Chapter 4 – Mathematical language, reasoning and proof

Consider the following statements and click to reveal the answer.

1. (a) Prove that the sum of the interior angles of a quadrilateral is always equal to 360°. (You may        assume the sum of the angles of a triangle.)

(b) Suggest an approach to this in which children use inductive thinking.


(a) A quadrilateral can always be divided into two triangles, e.g.:


But, the four angles of the quadrilateral are also the sum of these six angles.

(b) Children could either draw several quadrilaterals, measure the angles and find the sum, or, tear off the corners and show they fit together to make one rotation.

2. Prove that (a) the product of two even numbers is even, and (b) the product of two odd numbers is odd. 


(a)Our two even numbers can be written, 2a and 2b, where a and b are integers. Multiplying gives:

2a × 2b = 2(2ab)

2ab is the product of three integers and must also be an integer (an assumption). Hence 2(2ab), the product of two even numbers, must be even.

(b) Writing our odd numbers as 2a + 1 and 2b + 1 and multiplying gives:

(2a+1)(2b+1) = 4ab + 2b + 2a + 1

The final unit makes it impossible to divide this expression by 2, so it is not even. Therefore, the product of two odd numbers is odd..

3. Prove that the product of three consecutive numbers is even.


Three consecutive numbers must contain at least one even number of the form 2a, where a is an integer. The product of 2a and any other two integers gives a number divisible by 2, hence the product is always even.

4. Prove by exhaustion that there are only six ways of listing the letters a, b and c.


Undertaken systematically, the possibilities are:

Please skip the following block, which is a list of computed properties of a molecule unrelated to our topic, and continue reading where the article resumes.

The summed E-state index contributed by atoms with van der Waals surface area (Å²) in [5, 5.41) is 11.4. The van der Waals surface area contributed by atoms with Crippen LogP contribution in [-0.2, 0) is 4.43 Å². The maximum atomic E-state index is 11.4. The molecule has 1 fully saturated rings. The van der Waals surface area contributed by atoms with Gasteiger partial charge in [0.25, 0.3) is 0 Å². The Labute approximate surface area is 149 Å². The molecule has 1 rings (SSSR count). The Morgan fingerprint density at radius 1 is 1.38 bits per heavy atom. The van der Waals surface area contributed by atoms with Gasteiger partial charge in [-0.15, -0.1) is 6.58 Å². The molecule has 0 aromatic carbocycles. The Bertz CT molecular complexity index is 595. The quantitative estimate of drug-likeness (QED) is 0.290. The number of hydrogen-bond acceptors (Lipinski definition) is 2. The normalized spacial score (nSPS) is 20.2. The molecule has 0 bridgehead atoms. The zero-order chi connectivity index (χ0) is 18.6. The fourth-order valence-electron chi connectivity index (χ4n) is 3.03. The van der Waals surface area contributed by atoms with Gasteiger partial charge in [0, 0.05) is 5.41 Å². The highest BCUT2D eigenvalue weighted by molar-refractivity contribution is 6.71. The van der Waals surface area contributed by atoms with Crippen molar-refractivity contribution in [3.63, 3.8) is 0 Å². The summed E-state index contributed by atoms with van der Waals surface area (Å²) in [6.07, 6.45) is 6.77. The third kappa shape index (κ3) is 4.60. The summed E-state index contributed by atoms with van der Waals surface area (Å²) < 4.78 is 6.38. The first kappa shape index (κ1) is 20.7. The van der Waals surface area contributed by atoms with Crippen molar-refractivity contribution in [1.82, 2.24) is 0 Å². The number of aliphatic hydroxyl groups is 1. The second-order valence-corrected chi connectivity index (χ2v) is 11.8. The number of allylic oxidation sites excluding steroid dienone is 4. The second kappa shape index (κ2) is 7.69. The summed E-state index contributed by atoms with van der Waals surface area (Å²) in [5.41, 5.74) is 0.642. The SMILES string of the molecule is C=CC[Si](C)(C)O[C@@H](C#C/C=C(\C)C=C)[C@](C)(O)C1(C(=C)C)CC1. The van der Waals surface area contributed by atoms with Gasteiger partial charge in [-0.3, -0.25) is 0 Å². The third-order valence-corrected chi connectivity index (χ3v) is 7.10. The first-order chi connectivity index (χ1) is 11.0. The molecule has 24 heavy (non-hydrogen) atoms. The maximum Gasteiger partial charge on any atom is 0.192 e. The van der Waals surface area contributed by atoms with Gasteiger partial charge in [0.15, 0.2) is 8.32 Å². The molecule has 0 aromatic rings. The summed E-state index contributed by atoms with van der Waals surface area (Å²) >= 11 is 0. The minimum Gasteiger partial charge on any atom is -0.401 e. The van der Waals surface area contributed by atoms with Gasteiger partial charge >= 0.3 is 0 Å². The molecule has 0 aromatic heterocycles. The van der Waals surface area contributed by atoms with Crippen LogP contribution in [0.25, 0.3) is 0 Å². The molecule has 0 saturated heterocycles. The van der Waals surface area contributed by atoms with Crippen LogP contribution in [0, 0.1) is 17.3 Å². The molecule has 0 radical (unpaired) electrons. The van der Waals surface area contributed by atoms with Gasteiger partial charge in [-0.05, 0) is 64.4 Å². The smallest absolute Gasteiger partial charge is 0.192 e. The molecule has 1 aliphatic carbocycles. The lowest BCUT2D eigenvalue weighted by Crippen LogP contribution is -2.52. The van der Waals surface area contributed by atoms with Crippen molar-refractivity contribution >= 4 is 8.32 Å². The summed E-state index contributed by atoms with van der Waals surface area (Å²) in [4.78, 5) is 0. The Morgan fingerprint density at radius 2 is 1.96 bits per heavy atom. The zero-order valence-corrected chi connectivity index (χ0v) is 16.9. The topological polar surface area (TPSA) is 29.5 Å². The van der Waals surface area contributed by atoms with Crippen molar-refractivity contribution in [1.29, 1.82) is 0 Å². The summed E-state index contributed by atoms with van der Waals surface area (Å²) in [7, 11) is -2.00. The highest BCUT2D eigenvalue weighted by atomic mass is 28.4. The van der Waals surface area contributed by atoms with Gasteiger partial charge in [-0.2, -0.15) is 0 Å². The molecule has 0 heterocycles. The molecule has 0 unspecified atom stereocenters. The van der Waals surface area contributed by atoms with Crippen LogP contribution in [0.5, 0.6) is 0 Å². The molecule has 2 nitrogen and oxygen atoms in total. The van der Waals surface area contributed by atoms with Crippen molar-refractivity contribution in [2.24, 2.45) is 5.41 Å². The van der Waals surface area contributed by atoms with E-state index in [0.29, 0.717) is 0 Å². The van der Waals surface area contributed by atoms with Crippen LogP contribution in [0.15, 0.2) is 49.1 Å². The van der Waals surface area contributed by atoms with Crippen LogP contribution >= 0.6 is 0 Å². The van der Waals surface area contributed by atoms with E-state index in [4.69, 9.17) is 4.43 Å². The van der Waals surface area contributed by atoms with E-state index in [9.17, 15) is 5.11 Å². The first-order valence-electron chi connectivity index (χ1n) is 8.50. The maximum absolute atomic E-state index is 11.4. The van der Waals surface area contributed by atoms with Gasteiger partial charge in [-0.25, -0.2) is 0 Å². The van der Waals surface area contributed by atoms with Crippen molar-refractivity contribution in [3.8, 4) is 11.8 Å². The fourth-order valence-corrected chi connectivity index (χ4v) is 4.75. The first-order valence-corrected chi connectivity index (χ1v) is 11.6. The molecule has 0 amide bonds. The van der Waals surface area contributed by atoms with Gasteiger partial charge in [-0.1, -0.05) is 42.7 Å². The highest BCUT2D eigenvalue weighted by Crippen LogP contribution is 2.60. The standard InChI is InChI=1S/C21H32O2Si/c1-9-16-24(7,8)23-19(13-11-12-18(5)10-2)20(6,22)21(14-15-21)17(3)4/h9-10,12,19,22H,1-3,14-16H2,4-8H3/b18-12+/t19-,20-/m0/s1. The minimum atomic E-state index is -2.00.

abc bac cab

acb bca cba

5. Find counter-examples to refute these assertions:

(a) Multiplying makes a number larger.

(b) If a shape has rotational symmetry, it also has reflective symmetry.

(c) If a and b are both


(a) 0.1 × 60 = 6 or 12 10 5×= would do.

(b) This shape or variations on it would refute


(c) 8 and 6 are both factors of 24, but 8 is not a factor of 6 and 6 is not a fac­tor of 8.


6. Prove that for any chord, AB, angles â and bˆ are equal. List any assumptions you make.



Assuming the truth of the theorem that the angle subtended at the centre is twice that at the circumference, we can argue:


7. List three standard methods of proof that could be used in primary schools. 


Three standard methods of proof that could be used in primary schools are:
deductive proof;
disproof by counter-example;
proof by exhaustion. 


8. What are the three ways in which we can represent mathematical ideas?


The three ways in which we can represent mathematical ideas are:

  • language describing using words, phrases and sentences;
  • through the use of pictures/objects including number lines and mathe­matical apparatus;
  • using specialist symbols. 

9. What do the following abbreviations mean?

(a) OE
(b) ME


The following abbreviations mean:

(a) OE Ordinary English;

(b) ME Mathematical English.